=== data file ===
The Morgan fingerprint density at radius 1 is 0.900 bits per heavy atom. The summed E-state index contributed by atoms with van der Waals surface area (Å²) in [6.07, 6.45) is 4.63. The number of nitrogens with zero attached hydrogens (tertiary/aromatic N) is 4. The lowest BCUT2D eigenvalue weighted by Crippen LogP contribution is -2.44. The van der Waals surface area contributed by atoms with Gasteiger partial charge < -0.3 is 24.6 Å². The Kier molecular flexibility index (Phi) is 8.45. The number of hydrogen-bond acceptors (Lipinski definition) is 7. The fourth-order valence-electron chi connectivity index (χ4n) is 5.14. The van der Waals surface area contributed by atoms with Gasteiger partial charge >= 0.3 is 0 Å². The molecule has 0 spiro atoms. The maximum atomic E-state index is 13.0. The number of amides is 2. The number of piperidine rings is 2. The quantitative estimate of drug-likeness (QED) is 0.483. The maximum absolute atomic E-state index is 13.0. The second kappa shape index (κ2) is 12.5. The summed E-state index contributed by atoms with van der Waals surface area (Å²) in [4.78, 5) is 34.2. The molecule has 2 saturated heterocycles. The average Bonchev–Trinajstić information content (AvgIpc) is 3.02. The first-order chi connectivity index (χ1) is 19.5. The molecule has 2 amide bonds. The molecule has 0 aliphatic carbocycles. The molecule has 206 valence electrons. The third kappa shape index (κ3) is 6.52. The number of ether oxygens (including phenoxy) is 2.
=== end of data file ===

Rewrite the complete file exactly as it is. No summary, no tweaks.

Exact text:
The Morgan fingerprint density at radius 1 is 0.900 bits per heavy atom. The summed E-state index contributed by atoms with van der Waals surface area (Å²) in [6.07, 6.45) is 4.63. The number of nitrogens with zero attached hydrogens (tertiary/aromatic N) is 4. The lowest BCUT2D eigenvalue weighted by Crippen LogP contribution is -2.44. The van der Waals surface area contributed by atoms with Gasteiger partial charge < -0.3 is 24.6 Å². The Kier molecular flexibility index (Phi) is 8.45. The number of hydrogen-bond acceptors (Lipinski definition) is 7. The fourth-order valence-electron chi connectivity index (χ4n) is 5.14. The van der Waals surface area contributed by atoms with Gasteiger partial charge >= 0.3 is 0 Å². The molecule has 0 spiro atoms. The maximum atomic E-state index is 13.0. The number of amides is 2. The number of piperidine rings is 2. The quantitative estimate of drug-likeness (QED) is 0.483. The maximum absolute atomic E-state index is 13.0. The second kappa shape index (κ2) is 12.5. The summed E-state index contributed by atoms with van der Waals surface area (Å²) in [4.78, 5) is 34.2. The molecule has 2 saturated heterocycles. The average Bonchev–Trinajstić information content (AvgIpc) is 3.02. The first-order chi connectivity index (χ1) is 19.5. The molecule has 2 amide bonds. The molecule has 0 aliphatic carbocycles. The molecule has 206 valence electrons. The third kappa shape index (κ3) is 6.52. The number of ether oxygens (including phenoxy) is 2.